Belfast Telegraph

Our kids are too smart to fall for this exploitation

By Jane Graham

I don't know any parent who doesn't welcome the Coalition's new commitment to combating what David Cameron calls the 'premature sexualisation' of children.

But I'm getting sick of the equally widespread practise of assuming that a decade of said exploitation has spawned a generation of debauched, deadbeat teenagers.

Cameron is absolutely right to bemoan the inappropriate clothing, toys and daytime TV which now assails our kids on a daily basis.

We all know what he's talking about - padded bars for pre-pubescents, pole-dancing kits nestled among the stocking fillers, soft porn shows advertising one channel up from kids' TV networks on cable TV.

It's a nasty, pernicious trend which no sensible person approves of and there's no question it makes life tougher for mums and dads still hoping they can present their young children with a picture of the wider world which uses a softer, rosier palate than the one thrown at them by the demons of the commercial market.

As for the 'if you don't like it don't buy it' mantra - totally missing the point. I don't buy it. No one I know does.

That doesn't stop my daughter being hit with rows of taunting, sparkly, hooker-style garments whenever we go to the shops.

You can explain why she won't be wearing kitten heels any time soon and hope she gets it but the reality is that the urge to appear sophisticated, grown up or cool is strong at age seven, perhaps stronger than the impact of a lecture on morality by your mum.

Similarly, regarding the 'if you don't approve of the ads, turn off the TV' argument - banning them from watching their favourite shows, all of which are perfectly acceptable content-wise, feels needlessly cruel and I damn well shouldn't have to do it.

Yes, it's a battle, but let's not fall into the trap of assuming that it will lead - or has already led - to a generation of depraved, sexually available young girls riddled with STDs, devoid of ambition and jealous of Jordan. That's a rightwing fallacy.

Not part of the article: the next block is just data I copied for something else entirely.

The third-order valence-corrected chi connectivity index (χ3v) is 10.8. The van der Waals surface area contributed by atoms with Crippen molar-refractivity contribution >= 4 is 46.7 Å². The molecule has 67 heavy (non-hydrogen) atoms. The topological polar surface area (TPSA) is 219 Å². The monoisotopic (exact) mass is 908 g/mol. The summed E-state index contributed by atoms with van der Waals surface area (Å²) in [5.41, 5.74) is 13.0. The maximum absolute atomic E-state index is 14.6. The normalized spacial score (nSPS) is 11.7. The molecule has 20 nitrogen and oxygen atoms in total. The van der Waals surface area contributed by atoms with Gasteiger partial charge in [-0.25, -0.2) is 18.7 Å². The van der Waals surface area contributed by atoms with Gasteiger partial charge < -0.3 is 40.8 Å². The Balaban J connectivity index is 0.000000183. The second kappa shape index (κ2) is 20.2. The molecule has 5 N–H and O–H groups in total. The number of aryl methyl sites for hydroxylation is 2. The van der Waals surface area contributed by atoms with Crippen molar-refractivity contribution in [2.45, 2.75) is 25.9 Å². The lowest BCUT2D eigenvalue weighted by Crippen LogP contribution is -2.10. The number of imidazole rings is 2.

It's grotesque that a mercenary, amoral commercial sector are attempting to rush primary school children into a more lucrative demographic band but for the most part our seven-year-olds are just as innocent as they ever were, as keen to believe in Santa and the tooth fairy, as enchanted by Disney's princesses and fairies, as beguiled by toy dinosaurs and DC superheroes as their grandparents were.

And as they get older, while they may be more likely to make dangerous mistakes than their predecessors - not because they're worse people but simply because they have easier access to harmful facilitating materials like drugs and alcohol - they are just as likely to emerge with their heads screwed on, ready to pursue an honest, hard-working lifestyle.

They may be sexually aware earlier than we were but that still doesn't mean they'll abandon all their dignity and self-respect, nor does it mean they have become incapable of any independent thought.

Teenagers have always done stupid things but the ones I know are as bright, hopeful and likeable as any of my old pals were.

Today's lot are doing better at school than ever and, as the recent student protests have shown, still feel passionately about their education and their rights.

The vast majority will grow into the decent, capable citizens and parents of the future - and don't let any scare-mongering youth-hating old bigots tell you any differently.

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